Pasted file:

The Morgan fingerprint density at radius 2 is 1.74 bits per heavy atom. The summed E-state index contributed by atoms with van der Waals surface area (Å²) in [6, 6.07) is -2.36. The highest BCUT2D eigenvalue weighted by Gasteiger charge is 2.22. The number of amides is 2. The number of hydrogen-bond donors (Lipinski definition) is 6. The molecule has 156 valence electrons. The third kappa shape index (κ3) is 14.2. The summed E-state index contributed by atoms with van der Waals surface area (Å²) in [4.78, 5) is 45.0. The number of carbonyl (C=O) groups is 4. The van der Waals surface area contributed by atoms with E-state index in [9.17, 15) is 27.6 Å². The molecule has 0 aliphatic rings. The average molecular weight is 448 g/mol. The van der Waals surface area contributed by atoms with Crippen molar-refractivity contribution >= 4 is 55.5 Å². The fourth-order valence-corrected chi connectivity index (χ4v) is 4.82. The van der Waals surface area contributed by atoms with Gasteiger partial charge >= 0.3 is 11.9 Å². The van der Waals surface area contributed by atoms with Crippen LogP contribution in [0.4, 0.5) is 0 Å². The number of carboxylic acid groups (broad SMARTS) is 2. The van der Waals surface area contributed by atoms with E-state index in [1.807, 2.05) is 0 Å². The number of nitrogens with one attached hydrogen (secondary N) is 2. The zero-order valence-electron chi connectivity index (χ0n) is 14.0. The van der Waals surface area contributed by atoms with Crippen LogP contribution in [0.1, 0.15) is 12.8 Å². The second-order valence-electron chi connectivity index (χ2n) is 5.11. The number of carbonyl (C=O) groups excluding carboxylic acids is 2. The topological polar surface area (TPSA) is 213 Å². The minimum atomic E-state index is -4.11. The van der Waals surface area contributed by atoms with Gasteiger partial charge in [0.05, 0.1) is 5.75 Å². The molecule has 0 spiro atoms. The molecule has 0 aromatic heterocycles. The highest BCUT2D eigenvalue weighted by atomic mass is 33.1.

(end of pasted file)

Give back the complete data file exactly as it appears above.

The Morgan fingerprint density at radius 2 is 1.74 bits per heavy atom. The summed E-state index contributed by atoms with van der Waals surface area (Å²) in [6, 6.07) is -2.36. The highest BCUT2D eigenvalue weighted by Gasteiger charge is 2.22. The number of amides is 2. The number of hydrogen-bond donors (Lipinski definition) is 6. The molecule has 156 valence electrons. The third kappa shape index (κ3) is 14.2. The summed E-state index contributed by atoms with van der Waals surface area (Å²) in [4.78, 5) is 45.0. The number of carbonyl (C=O) groups is 4. The van der Waals surface area contributed by atoms with E-state index in [9.17, 15) is 27.6 Å². The molecule has 0 aliphatic rings. The average molecular weight is 448 g/mol. The van der Waals surface area contributed by atoms with Crippen molar-refractivity contribution >= 4 is 55.5 Å². The fourth-order valence-corrected chi connectivity index (χ4v) is 4.82. The van der Waals surface area contributed by atoms with Gasteiger partial charge >= 0.3 is 11.9 Å². The van der Waals surface area contributed by atoms with Crippen LogP contribution in [0.4, 0.5) is 0 Å². The number of carboxylic acid groups (broad SMARTS) is 2. The van der Waals surface area contributed by atoms with E-state index in [1.807, 2.05) is 0 Å². The number of nitrogens with one attached hydrogen (secondary N) is 2. The zero-order valence-electron chi connectivity index (χ0n) is 14.0. The van der Waals surface area contributed by atoms with Crippen LogP contribution in [0.1, 0.15) is 12.8 Å². The second-order valence-electron chi connectivity index (χ2n) is 5.11. The number of carbonyl (C=O) groups excluding carboxylic acids is 2. The topological polar surface area (TPSA) is 213 Å². The minimum atomic E-state index is -4.11. The van der Waals surface area contributed by atoms with Gasteiger partial charge in [0.05, 0.1) is 5.75 Å². The molecule has 0 spiro atoms. The molecule has 0 aromatic heterocycles. The highest BCUT2D eigenvalue weighted by atomic mass is 33.1.